Laughter is the best medicine. Happiness is the best medicine. Knowledge is the best medicine. Prevention is the best medicine. Nutrition is the best medicine. Medicine is the best medicine.
I will now make the case for the best of the best:
Group Mountain Hiking is by far and away the best medicine on earth.
Yup. This is a bold statement, I know.
Obviously, the type of medicine one uses, largely depends upon the condition that one is taking the medicine for, which ultimately determines its quality for achieving premier status as the "best medicine". However, if I could pick just one therapy that would help the greatest number of people regarding preventive health and achieving optimal wellness, it would be group mountain hiking.
Let's first start off with science-based perspectives.
A 2012 study done in Austria, showed that group mountain hiking was associated with an improvement in hopelessness, depression, and suicidal ideation in patients suffering from high-level suicide risk.
If intense mental illness as seen in high-risk suicidal patients can be improved with group hiking, imagine what it can do for people who are feeling a bit blue or a bit stressed?
In a 2013 study, again done in Austria, suicidal patients who were hiking 2-3 hikes per week, 2 - 2.5 hours per hike for 9 weeks in a row, showed significant improvement in maximal exercise capacity and aerobic capability. However, inflammatory biomarkers like cytokines were unchanged during this hiking experiment. Cytokines are elevated in many disease states including suicidality, but at least these biomarkers did not worsen.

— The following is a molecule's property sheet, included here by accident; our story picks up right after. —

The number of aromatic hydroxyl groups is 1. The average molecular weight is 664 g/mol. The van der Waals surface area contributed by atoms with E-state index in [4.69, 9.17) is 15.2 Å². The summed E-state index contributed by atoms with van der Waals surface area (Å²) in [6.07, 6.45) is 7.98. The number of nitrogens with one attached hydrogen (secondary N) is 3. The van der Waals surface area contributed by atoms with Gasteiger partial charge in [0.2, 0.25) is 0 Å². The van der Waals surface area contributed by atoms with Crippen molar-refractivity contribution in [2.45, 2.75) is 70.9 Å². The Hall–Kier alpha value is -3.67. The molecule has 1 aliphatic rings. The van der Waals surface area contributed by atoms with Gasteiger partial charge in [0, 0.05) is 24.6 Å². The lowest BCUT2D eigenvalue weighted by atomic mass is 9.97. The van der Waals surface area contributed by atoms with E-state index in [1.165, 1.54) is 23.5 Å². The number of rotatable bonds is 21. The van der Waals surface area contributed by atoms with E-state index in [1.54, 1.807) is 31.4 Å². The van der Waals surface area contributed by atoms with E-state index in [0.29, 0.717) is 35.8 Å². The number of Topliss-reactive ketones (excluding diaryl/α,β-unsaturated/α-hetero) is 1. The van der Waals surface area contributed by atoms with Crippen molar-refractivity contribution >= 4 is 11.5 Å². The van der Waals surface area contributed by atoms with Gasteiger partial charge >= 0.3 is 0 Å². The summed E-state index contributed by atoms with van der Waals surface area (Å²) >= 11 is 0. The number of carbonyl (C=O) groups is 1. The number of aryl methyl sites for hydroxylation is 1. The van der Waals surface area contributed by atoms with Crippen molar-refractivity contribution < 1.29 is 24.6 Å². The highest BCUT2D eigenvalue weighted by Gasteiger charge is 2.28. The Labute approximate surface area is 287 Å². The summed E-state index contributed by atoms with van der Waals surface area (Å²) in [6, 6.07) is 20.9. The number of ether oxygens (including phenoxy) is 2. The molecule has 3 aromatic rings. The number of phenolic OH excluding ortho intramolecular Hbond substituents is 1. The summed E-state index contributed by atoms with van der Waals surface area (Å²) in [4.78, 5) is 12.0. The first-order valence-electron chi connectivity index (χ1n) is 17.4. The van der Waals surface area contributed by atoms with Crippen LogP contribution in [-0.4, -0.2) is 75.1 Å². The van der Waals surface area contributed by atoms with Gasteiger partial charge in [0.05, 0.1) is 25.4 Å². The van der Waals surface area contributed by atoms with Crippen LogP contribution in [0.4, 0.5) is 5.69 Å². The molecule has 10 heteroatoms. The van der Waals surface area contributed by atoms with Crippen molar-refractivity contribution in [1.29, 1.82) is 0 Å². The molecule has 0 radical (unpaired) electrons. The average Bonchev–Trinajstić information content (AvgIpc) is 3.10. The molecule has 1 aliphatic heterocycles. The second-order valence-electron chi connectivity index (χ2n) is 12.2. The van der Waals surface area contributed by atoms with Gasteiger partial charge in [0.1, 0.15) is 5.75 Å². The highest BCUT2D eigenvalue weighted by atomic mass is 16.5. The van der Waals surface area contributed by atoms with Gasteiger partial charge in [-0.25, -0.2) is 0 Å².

A third Austrian study in 2003, showed that people with metabolic syndrome (central obesity) who hiked for 3 weeks at a moderate altitude of 1700 m, not only showed the expected reduction in body fat and body mass, they also showed a stimulation of erythropoietin (EPO). How about that? A natural and legal way to blood dope in order to get more oxygen to all of the tissues.
And this last study, again in Austria, showed those with metabolic syndrome had physically adapted to moderate altitude (1500 - 2500 m) by displaying an increase in EPO as well as a shift in the oxy-hemoglobin curve to the right. This means that there was improved oxygen transport to the tissues in these people.
Ya gotta love the mountains in Austria.
There is an undeniable association between exercise and great health. There are oodles of scientific studies showing everything from being able to grow new brain cells with exercise, to being able to reduce the risk for developing some types of cancers. And of course, the beneficial effects of exercise on cardiovascular health are well documented, as are the improvements in musculoskeletal flexibility, balance, and overall strength.
There is something called grounding, which is the contact of the human body with the surface of the earth. A study called, "Earthing (Grounding) the Human Body Reduces Blood Viscosity - a Major Factor in Cardiovascular Disease'', shows that contact with the earth's surface can prevent the blood from becoming thick, as seen in atherogenic disease. Less viscous blood means better oxygenation to all of the tissues in the body.